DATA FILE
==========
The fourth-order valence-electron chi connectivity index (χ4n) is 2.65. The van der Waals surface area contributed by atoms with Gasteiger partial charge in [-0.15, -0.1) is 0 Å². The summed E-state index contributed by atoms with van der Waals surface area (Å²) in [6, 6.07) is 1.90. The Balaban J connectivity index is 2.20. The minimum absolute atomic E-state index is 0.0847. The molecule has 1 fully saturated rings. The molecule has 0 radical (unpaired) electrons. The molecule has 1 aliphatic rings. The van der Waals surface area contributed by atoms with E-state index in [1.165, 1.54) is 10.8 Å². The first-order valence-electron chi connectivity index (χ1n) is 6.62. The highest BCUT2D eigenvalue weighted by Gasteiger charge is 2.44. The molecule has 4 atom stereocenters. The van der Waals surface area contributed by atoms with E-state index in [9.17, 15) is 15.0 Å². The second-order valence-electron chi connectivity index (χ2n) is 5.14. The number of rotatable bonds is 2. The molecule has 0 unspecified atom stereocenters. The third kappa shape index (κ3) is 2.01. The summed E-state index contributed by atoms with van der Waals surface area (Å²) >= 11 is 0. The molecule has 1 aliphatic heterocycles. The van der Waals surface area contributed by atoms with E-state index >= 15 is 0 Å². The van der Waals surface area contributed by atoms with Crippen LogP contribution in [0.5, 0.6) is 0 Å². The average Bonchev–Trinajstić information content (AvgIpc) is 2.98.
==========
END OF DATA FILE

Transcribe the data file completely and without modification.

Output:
The fourth-order valence-electron chi connectivity index (χ4n) is 2.65. The van der Waals surface area contributed by atoms with Gasteiger partial charge in [-0.15, -0.1) is 0 Å². The summed E-state index contributed by atoms with van der Waals surface area (Å²) in [6, 6.07) is 1.90. The Balaban J connectivity index is 2.20. The minimum absolute atomic E-state index is 0.0847. The molecule has 1 fully saturated rings. The molecule has 0 radical (unpaired) electrons. The molecule has 1 aliphatic rings. The van der Waals surface area contributed by atoms with E-state index in [1.165, 1.54) is 10.8 Å². The first-order valence-electron chi connectivity index (χ1n) is 6.62. The highest BCUT2D eigenvalue weighted by Gasteiger charge is 2.44. The molecule has 4 atom stereocenters. The van der Waals surface area contributed by atoms with E-state index in [9.17, 15) is 15.0 Å². The second-order valence-electron chi connectivity index (χ2n) is 5.14. The number of rotatable bonds is 2. The molecule has 0 unspecified atom stereocenters. The third kappa shape index (κ3) is 2.01. The summed E-state index contributed by atoms with van der Waals surface area (Å²) >= 11 is 0. The molecule has 1 aliphatic heterocycles. The van der Waals surface area contributed by atoms with E-state index >= 15 is 0 Å². The van der Waals surface area contributed by atoms with Crippen LogP contribution in [0.5, 0.6) is 0 Å². The average Bonchev–Trinajstić information content (AvgIpc) is 2.98.